While the key market moving event from last Friday may have been Bernanke’s Jackson Hole speech which merely left the door open to future QE episodes, the most important event from an economic standpoint was the first GDP revision Q2, which dropped from preliminary 1.3% to a sub stall speed, in real terms, 1.0%. What is just as important is that as the following chart from Bloomberg demonstrates, the YoY change in real GDP, which is now at 1.5%, is a slam dunk indicator of recession: “Since 1948, every time the four-quarter change has fallen below 2 percent, the economy has entered a recession. It’s hard to argue against an indicator with such a long history of accuracy.” Bernanke agreed that “growth has for the most part been at rates insufficient to achieve sustained reductions in unemployment.”
Couple of things here:
- The numbers as a predictor hold true. Do the math, look at the history.
- A continuing trend of little to no manufacturing volume, zero employment creation because of capital constraints, and high unemployment – likely 18 to 20%.
Another day, another disappointing real-time indicator declines AND is below consensus estimates. In fact, every manufacturing index for the month of August has missed expectations and signaled further weakness. As Bernanke, the IMF, and most Wall St. economists cling to the notion of a second-half acceleration, the rest of us are witnessing a deterioration in global growth which is unprecedented.
I honestly do not know if this is the big collapse, or just another western doldrum. From some angles it looks as if the nation state archetype has finally run its course. From others, it does look like Japan in 1991. As in, we are headed for a lost decade of stagflation’esque low interest rates with increasing dotgov intervention in the markets.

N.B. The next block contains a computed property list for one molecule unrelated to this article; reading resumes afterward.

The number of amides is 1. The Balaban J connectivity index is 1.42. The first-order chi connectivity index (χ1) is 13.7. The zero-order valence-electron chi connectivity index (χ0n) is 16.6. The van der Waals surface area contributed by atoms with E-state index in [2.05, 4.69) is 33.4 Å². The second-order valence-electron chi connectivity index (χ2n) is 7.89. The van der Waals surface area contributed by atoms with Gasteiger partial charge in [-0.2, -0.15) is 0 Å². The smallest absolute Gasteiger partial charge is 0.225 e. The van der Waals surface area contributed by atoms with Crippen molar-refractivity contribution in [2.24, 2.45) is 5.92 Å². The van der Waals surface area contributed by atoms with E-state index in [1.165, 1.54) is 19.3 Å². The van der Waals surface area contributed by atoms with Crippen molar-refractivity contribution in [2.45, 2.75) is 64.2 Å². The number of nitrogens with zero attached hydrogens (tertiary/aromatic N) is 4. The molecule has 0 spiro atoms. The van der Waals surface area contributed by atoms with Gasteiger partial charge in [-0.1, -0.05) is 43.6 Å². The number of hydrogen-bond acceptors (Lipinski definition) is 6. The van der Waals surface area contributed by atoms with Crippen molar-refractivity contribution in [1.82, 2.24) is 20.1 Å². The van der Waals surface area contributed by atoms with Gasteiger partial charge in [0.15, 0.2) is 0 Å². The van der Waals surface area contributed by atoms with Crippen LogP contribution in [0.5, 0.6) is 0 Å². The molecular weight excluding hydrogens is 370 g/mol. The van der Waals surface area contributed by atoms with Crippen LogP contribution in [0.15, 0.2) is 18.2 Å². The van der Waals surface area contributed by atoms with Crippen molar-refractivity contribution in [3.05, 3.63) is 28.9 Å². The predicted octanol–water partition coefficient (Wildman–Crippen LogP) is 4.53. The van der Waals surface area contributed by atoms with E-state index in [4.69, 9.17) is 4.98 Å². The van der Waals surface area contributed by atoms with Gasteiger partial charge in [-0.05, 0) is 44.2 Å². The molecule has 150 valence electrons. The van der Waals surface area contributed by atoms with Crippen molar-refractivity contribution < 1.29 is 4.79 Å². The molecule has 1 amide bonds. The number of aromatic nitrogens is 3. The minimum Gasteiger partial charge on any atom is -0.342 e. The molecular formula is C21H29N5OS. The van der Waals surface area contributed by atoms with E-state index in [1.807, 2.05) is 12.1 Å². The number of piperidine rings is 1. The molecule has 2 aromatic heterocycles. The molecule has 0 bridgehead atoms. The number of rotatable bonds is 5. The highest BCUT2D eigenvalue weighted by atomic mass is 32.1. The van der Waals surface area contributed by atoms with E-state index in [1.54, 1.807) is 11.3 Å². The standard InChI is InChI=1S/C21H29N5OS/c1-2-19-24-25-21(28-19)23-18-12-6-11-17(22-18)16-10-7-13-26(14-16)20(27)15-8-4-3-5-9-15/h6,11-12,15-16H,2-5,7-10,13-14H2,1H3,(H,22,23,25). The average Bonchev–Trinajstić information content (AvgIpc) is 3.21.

I would argue (haphazardly) that western nation states don’t typically follow that kind of pattern. Western nation states tend to go on large, industrially funded killing sprees across the world for fun & profit.
Vox Day has pointed out something that for whatever reason I have ignored for years and years, and that is this:
The second world war destroyed the manufacturing base of almost every industrialized nation on the earth except America. That is what led to our prosperity throughout this century.
There are those out there that pontificate that China is waiting in the wings to take our place. I disagree as that is not a nation state as we would traditionally think of it. China is more of a conglomeration of factions that kinda, sorta have a common goal. Until they unite and better suppress some of the internal issues facing them as a tribe, they will never be a player on the world’s stage. A mercantilist bubble cannot sustain itself as a global power.
Whatever crisis is coming (it is almost upon us) will be epic.
As shown, the current three month change is the largest in the history of the model. In other words, the collapse in real-time economic data (such as ISM, German IFO, etc.) over the past three months is the sharpest of the last two decades for which data is available.